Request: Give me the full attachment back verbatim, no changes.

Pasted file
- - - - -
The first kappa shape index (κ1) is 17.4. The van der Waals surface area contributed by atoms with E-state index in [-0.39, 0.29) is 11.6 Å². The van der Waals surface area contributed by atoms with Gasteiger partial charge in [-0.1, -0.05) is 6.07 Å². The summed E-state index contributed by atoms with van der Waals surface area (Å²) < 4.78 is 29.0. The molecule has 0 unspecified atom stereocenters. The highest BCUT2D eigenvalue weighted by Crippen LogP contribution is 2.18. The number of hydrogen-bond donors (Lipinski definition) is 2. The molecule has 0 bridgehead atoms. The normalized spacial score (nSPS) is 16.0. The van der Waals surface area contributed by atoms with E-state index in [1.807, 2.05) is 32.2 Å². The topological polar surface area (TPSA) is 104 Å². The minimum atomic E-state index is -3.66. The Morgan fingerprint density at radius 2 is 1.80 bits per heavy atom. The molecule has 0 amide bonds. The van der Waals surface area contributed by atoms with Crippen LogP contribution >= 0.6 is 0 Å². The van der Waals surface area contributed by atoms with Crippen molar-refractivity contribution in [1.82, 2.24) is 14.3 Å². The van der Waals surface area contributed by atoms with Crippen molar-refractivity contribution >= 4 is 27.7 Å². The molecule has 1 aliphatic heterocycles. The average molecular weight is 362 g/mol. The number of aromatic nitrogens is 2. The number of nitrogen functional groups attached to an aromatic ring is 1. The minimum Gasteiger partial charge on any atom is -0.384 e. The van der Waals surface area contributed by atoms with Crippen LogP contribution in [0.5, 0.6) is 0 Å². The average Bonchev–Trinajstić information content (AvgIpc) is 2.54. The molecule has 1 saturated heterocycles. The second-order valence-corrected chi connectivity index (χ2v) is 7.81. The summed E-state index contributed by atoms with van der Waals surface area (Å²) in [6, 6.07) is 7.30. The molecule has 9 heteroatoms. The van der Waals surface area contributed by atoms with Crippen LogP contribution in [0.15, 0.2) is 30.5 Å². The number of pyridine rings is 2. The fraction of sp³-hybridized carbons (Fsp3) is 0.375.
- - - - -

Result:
The first kappa shape index (κ1) is 17.4. The van der Waals surface area contributed by atoms with E-state index in [-0.39, 0.29) is 11.6 Å². The van der Waals surface area contributed by atoms with Gasteiger partial charge in [-0.1, -0.05) is 6.07 Å². The summed E-state index contributed by atoms with van der Waals surface area (Å²) < 4.78 is 29.0. The molecule has 0 unspecified atom stereocenters. The highest BCUT2D eigenvalue weighted by Crippen LogP contribution is 2.18. The number of hydrogen-bond donors (Lipinski definition) is 2. The molecule has 0 bridgehead atoms. The normalized spacial score (nSPS) is 16.0. The van der Waals surface area contributed by atoms with E-state index in [1.807, 2.05) is 32.2 Å². The topological polar surface area (TPSA) is 104 Å². The minimum atomic E-state index is -3.66. The Morgan fingerprint density at radius 2 is 1.80 bits per heavy atom. The molecule has 0 amide bonds. The van der Waals surface area contributed by atoms with Crippen LogP contribution >= 0.6 is 0 Å². The van der Waals surface area contributed by atoms with Crippen molar-refractivity contribution in [1.82, 2.24) is 14.3 Å². The van der Waals surface area contributed by atoms with Crippen molar-refractivity contribution >= 4 is 27.7 Å². The molecule has 1 aliphatic heterocycles. The average molecular weight is 362 g/mol. The number of aromatic nitrogens is 2. The number of nitrogen functional groups attached to an aromatic ring is 1. The minimum Gasteiger partial charge on any atom is -0.384 e. The van der Waals surface area contributed by atoms with Crippen LogP contribution in [0.5, 0.6) is 0 Å². The average Bonchev–Trinajstić information content (AvgIpc) is 2.54. The molecule has 1 saturated heterocycles. The second-order valence-corrected chi connectivity index (χ2v) is 7.81. The summed E-state index contributed by atoms with van der Waals surface area (Å²) in [6, 6.07) is 7.30. The molecule has 9 heteroatoms. The van der Waals surface area contributed by atoms with Crippen LogP contribution in [0.15, 0.2) is 30.5 Å². The number of pyridine rings is 2. The fraction of sp³-hybridized carbons (Fsp3) is 0.375.